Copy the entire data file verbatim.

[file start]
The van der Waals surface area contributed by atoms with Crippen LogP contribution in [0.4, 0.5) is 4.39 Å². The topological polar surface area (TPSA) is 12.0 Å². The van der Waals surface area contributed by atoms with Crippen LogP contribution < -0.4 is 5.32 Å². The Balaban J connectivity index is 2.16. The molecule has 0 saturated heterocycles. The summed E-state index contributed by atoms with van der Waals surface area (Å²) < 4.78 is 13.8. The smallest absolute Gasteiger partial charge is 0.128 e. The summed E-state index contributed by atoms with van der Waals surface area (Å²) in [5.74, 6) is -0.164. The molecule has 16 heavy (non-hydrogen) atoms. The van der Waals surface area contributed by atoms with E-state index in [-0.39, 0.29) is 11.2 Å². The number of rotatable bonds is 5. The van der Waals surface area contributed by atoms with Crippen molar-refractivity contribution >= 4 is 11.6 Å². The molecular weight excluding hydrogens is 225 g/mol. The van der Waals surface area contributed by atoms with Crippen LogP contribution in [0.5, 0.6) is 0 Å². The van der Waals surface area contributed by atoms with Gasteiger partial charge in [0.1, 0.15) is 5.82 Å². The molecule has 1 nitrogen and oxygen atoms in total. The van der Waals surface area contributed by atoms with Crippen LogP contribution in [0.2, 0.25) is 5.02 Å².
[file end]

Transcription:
The van der Waals surface area contributed by atoms with Crippen LogP contribution in [0.4, 0.5) is 4.39 Å². The topological polar surface area (TPSA) is 12.0 Å². The van der Waals surface area contributed by atoms with Crippen LogP contribution < -0.4 is 5.32 Å². The Balaban J connectivity index is 2.16. The molecule has 0 saturated heterocycles. The summed E-state index contributed by atoms with van der Waals surface area (Å²) < 4.78 is 13.8. The smallest absolute Gasteiger partial charge is 0.128 e. The summed E-state index contributed by atoms with van der Waals surface area (Å²) in [5.74, 6) is -0.164. The molecule has 16 heavy (non-hydrogen) atoms. The van der Waals surface area contributed by atoms with E-state index in [-0.39, 0.29) is 11.2 Å². The number of rotatable bonds is 5. The van der Waals surface area contributed by atoms with Crippen molar-refractivity contribution >= 4 is 11.6 Å². The molecular weight excluding hydrogens is 225 g/mol. The van der Waals surface area contributed by atoms with Crippen LogP contribution in [0.5, 0.6) is 0 Å². The van der Waals surface area contributed by atoms with Gasteiger partial charge in [0.1, 0.15) is 5.82 Å². The molecule has 1 nitrogen and oxygen atoms in total. The van der Waals surface area contributed by atoms with Crippen LogP contribution in [0.2, 0.25) is 5.02 Å².